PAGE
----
Adam and Barbara by this time have married. The Spaulding family arrive in town. Alan brings with him his wife, Elizabeth, and a son, Phillip. He also brings with him Spaulding Enterprises, the family business. Mike Bauer gets a job there as the company lawyer. Roger Thorpe as well as his father, Adam, are hired at the new company. Mike falls for Elizabeth. Adam doesn't last too long at the company but Roger becomes obsessed with being a success.

Throughout the rest of the '70s (1977-1979) and into 1980 the story-line of Roger/Holly/Ed/Rita/Alan would be as complex and fascinating as one could imagine. An additional story-line of Alan/Elizabeth/Mike plus an Alan/Elizabeth/Jackie/Justin story successfully managed to cause the Alan Spaulding character to become one of the most popular in daytime television. A lot of that, also, had to do with the character's actor, Chris Bernau. Roger was portrayed by Michael Zaslow. He and Bernau originated the roles of Roger and Alan and it was in the late '70s time period where the two characters formed a short-lived alliance...neither trusted the other...and each was always attempting to outwit the other in anything they did.

So, this brings us to the clip. Aired originally in November 1979 it shows the interplay between the two characters and how those two characters played a part in the lives of Ed Bauer and his wife, Rita. By this time both Ed and Roger are aware of the true origins of Christina...even though Ed continues to act as the kid's father. This created tension for Rita, who felt that Ed's raising of Holly's daughter meant that he must have some lingering feelings for Holly. She ended up having an affair with Alan which continued after her divorce from Ed and Alan's future marriage to Hope (Mike Bauer's daughter). Roger, in the meantime, had married Holly (at last!) but he was extremely jealous over Ed's involvement in Christina's life and in what he saw as Holly's friendly attitude with Ed and the rest of the Bauer's. In his mind, the Bauer's were mortal enemies and it sickened him that his daughter was being raised by Ed. It became an obsession of his to reveal to his daughter that he was her biological father. Holly had raised Christina into thinking that Roger was just a 'family friend'. Keep in mind that Christina was written to be around 6 or 7 years old.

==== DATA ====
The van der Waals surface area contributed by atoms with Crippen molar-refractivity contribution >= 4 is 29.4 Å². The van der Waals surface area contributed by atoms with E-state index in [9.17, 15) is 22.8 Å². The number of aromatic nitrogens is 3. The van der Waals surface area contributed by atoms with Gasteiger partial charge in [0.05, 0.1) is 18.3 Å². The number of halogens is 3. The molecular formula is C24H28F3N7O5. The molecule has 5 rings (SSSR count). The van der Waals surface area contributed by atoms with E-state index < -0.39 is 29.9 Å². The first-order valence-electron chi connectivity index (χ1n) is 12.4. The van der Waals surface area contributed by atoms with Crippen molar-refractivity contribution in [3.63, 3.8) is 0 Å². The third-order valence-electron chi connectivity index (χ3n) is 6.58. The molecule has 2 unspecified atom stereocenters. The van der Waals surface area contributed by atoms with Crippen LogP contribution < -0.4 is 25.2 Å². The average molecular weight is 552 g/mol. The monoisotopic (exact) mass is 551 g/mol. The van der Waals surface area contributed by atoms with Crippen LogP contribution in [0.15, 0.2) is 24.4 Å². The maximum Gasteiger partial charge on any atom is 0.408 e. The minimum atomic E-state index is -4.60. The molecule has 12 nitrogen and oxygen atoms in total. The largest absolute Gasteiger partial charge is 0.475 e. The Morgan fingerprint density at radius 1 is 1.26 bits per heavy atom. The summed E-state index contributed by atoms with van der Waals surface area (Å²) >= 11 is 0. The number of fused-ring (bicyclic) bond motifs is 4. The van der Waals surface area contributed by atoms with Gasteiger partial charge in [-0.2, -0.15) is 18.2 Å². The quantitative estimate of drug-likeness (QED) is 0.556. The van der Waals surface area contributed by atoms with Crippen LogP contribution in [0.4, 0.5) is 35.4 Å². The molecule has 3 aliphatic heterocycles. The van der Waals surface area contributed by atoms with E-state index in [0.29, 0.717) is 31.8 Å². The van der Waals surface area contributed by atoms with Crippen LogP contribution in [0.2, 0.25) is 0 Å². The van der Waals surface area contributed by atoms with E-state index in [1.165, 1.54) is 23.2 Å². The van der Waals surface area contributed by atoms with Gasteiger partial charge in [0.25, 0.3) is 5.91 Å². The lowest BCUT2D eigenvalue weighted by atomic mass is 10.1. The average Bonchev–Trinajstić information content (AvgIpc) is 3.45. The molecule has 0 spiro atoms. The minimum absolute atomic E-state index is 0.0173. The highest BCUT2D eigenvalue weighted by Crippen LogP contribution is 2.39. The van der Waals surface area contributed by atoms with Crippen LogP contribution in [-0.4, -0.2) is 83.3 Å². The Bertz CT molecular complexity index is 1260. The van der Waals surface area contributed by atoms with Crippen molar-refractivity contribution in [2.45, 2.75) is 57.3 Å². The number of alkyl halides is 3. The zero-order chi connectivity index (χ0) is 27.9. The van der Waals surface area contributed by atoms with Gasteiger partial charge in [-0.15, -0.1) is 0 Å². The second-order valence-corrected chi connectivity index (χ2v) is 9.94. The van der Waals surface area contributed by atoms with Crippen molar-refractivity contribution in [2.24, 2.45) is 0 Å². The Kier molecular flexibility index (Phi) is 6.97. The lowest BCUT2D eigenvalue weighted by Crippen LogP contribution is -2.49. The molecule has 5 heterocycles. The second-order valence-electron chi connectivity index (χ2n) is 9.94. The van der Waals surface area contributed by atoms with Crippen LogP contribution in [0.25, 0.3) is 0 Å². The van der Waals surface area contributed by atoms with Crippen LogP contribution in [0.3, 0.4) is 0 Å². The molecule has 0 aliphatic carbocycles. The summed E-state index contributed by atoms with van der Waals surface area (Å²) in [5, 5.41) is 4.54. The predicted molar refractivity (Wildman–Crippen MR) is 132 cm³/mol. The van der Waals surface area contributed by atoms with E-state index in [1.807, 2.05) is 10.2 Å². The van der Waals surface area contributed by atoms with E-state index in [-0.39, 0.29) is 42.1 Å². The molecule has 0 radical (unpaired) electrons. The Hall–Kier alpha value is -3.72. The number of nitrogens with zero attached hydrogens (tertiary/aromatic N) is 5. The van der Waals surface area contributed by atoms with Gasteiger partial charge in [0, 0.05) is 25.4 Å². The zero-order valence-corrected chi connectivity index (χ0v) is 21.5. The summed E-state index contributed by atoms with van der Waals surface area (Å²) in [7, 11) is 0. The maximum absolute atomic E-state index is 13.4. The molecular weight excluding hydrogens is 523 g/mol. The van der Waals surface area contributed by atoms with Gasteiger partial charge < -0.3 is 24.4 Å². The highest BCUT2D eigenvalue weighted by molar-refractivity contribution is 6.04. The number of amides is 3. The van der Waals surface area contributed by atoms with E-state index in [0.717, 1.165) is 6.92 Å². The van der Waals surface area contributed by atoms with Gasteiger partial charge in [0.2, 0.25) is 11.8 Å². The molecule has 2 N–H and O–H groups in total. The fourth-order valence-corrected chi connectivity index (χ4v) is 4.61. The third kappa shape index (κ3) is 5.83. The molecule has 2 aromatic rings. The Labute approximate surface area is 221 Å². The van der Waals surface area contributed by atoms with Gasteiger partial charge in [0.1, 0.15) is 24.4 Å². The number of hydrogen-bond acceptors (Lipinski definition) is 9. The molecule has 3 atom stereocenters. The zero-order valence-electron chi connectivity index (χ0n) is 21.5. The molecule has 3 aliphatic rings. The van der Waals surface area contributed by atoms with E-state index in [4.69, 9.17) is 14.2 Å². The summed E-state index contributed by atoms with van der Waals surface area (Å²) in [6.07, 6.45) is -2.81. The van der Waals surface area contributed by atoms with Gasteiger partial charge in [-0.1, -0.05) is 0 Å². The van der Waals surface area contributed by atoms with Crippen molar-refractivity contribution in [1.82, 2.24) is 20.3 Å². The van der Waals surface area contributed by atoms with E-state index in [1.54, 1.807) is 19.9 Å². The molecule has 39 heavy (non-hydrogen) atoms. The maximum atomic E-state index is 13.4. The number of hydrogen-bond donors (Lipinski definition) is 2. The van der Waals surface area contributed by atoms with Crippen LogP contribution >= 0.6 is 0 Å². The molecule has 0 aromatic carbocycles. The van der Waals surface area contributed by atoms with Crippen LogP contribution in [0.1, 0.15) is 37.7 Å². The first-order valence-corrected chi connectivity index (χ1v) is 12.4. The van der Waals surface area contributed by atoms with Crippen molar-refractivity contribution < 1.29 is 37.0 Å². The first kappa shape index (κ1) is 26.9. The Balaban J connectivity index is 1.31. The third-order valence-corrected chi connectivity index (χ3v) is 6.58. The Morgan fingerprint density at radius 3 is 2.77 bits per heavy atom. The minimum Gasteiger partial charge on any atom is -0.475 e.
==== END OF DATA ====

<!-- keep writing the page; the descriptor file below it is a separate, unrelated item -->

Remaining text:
Roger eventually raped Holly. He had raped Rita in a previous story-line. Rita kept her rape a secret but Holly took Roger to court. This brought Ross Marler to town to defend Roger. The trial and it's aftermath, including Rita's admission of being raped by Roger, set off a chain reaction of events...leading Roger to flee the country and become a fugitive and it's during his run from the law that this clip originated. Alan was being blackmailed into funding Roger's escape.

I think I've probably confused many readers with that long introduction but I feel it necessary when setting up the history of the two characters.

Enjoy the show...


Thursday, February 14, 2013

Jerry Clower: 1926-1998...

I came across a recent upload of a commercial that Jerry Clower taped at some point in the latter half of his career.

Here's the commercial he did for Electric City. I have no idea of the year it was taped but you'll notice that it was meant to air during Christmas season. I assume it was taped in 1989 and the only reason I say that is because that was the year he issued a comedy album called Let There Be Light!



I only saw Jerry Clower in person once and that was an outdoor appearance at a local county fair in 1995. The comedy album out that year from Clower was Fishin', Frogs, Hogs, and Dogs...or as it's spelled on the CD cover, Fish'n, Frogs, Hawgs, and Dawgs. On the cover it shown an illustrated picture of Clower and the animals depicted in the CD's title. One of the other subjects depicted on the CD's cover is a fishing lure known as the Helicopter Lure. He and Roland Martin taped an infomercial for it in 1995 and it became a sensation that year in the sport of fishing. The stories were recorded during a concert he did in Renfro Valley, Kentucky.